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The Storm Before the Storm: The Beginning of the End of the Roman Republic by Mike Duncan

December 31, 2017


I listened to Mike Duncan’s discussion with Dan Carlin on Dan’s Hardcore History Addendum podcast. They spoke at length about the common comparisons between the modern U.S. and the Roman Republic, though weren’t that convinced that we’re on the verge of collapse. From that discussion, I thought I’d give this book a try. I have Mary Beard’s SPQR: A History of Ancient Rome on my wish list, but at 600+ pages it’s a little more of an undertaking than I’m up for, especially since I’ve never been particularly interested in this part of history.

This book is much more focused on the middle-to-end of the Republic. The empire is vast, and there is the constant pull between the rulers and the populace, between the wealthy who benefit materially from Rome’s conquests and the impoverished who live in the cities and farm the land. Additionally, there are ongoing fights over which of the new Roman subjects will be considered citizens, which ethnic groups will be given voting rights (the Italians, in particular, are jerked around with promises broken). The politicians vie to appeal to the different forces, and the generals march their armies from city to city, jockeying for position.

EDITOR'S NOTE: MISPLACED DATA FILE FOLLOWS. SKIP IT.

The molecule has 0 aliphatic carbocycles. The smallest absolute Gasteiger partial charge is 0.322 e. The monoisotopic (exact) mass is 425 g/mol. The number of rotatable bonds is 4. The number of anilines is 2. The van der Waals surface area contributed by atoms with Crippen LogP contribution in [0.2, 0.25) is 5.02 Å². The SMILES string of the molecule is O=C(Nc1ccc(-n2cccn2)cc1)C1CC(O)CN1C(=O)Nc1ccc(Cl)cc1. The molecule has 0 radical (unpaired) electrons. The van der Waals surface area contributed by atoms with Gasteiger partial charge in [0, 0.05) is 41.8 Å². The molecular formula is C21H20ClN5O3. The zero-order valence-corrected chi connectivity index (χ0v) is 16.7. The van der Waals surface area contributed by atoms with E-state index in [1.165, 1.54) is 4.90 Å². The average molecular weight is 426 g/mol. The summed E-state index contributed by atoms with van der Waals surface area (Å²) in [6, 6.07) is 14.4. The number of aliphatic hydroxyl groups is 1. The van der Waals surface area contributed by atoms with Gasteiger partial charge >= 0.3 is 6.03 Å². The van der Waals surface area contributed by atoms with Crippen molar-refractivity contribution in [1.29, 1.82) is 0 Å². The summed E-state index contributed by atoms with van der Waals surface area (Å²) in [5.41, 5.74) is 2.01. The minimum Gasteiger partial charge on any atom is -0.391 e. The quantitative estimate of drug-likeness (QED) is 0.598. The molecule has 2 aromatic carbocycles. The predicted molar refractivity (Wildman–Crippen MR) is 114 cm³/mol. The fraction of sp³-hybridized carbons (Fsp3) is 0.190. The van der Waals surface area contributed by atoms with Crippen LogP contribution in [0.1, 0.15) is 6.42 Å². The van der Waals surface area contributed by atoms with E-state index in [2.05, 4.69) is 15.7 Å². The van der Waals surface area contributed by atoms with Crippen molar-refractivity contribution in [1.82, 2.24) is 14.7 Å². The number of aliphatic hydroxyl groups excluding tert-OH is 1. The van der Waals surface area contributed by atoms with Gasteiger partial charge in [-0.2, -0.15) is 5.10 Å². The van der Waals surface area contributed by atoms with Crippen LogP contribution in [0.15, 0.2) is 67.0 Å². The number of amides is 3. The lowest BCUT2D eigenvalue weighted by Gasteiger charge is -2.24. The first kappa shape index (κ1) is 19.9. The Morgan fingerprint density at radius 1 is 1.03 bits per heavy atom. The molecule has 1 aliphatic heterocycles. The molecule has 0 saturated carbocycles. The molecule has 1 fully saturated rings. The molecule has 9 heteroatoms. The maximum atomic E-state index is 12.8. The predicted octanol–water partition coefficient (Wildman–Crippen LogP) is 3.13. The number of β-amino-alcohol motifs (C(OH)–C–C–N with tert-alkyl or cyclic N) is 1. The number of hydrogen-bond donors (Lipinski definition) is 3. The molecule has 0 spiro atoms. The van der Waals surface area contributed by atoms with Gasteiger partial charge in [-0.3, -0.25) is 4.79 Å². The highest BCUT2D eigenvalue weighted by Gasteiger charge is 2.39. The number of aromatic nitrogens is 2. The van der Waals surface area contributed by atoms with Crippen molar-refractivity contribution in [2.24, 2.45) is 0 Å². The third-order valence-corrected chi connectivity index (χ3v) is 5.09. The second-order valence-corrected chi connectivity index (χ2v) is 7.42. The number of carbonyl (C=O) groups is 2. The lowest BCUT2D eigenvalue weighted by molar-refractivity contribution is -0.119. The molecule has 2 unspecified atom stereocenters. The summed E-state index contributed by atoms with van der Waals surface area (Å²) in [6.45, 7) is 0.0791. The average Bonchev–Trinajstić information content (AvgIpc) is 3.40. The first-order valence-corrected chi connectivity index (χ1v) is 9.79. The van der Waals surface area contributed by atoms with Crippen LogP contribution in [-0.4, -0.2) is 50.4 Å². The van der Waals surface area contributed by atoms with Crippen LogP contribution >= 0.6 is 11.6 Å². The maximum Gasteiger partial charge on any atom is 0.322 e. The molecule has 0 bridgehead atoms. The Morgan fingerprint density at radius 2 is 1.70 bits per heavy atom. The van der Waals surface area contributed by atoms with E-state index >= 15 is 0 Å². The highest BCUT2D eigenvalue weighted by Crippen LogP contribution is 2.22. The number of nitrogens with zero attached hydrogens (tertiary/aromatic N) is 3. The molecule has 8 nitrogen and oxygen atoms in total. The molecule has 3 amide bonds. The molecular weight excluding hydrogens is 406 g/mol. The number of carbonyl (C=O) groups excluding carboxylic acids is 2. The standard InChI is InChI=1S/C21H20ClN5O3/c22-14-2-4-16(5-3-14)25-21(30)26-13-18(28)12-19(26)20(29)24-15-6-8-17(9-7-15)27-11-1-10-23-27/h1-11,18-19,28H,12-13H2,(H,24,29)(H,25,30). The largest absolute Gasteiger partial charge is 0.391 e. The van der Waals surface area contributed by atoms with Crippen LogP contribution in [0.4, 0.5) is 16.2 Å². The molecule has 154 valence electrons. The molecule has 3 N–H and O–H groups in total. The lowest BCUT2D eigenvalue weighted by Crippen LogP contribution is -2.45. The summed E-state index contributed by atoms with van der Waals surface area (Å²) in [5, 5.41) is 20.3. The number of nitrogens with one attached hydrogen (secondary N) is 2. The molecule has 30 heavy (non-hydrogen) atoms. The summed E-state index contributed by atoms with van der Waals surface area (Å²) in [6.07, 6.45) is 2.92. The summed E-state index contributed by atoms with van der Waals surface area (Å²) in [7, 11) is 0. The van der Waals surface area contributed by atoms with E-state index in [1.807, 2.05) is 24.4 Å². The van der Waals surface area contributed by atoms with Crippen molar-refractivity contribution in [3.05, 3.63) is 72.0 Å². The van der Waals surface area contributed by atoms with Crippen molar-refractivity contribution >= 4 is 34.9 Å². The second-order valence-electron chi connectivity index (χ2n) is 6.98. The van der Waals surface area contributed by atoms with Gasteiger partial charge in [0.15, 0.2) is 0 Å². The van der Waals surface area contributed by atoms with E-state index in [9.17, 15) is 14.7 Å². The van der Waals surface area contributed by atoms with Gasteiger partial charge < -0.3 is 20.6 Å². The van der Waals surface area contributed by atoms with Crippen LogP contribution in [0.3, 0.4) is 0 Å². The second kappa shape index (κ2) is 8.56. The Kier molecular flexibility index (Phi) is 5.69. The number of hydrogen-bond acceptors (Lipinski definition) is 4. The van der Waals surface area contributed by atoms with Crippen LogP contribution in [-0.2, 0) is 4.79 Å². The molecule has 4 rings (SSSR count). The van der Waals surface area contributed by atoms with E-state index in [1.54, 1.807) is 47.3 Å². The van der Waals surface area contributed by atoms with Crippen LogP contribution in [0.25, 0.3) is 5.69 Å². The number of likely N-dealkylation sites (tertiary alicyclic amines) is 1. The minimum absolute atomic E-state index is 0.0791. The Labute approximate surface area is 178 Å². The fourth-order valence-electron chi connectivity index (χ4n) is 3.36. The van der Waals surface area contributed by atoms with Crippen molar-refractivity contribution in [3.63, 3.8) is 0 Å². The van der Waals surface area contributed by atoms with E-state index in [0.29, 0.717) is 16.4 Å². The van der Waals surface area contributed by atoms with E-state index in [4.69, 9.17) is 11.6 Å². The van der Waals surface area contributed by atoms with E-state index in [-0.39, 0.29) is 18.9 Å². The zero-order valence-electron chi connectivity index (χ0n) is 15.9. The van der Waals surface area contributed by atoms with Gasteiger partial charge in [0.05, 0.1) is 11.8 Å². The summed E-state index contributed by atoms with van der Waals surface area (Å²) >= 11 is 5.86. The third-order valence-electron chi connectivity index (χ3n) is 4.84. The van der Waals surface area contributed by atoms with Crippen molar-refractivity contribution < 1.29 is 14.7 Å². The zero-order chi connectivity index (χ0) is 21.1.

I would have liked a little more of the why the Republic fell, what seeds were being planted at this point in history. There is a lot of tactical descriptions of the maneuverings of Sulla, Marius, Tiberius and Gaius Gracchus and the like, but overall it’s pretty dry, even with the handful of Game of Thrones moments. I don’t think it’s Duncan’s writing or approach—both the writing and the action move along at a good clip—I am just (still) not that enthralled with Roman history.

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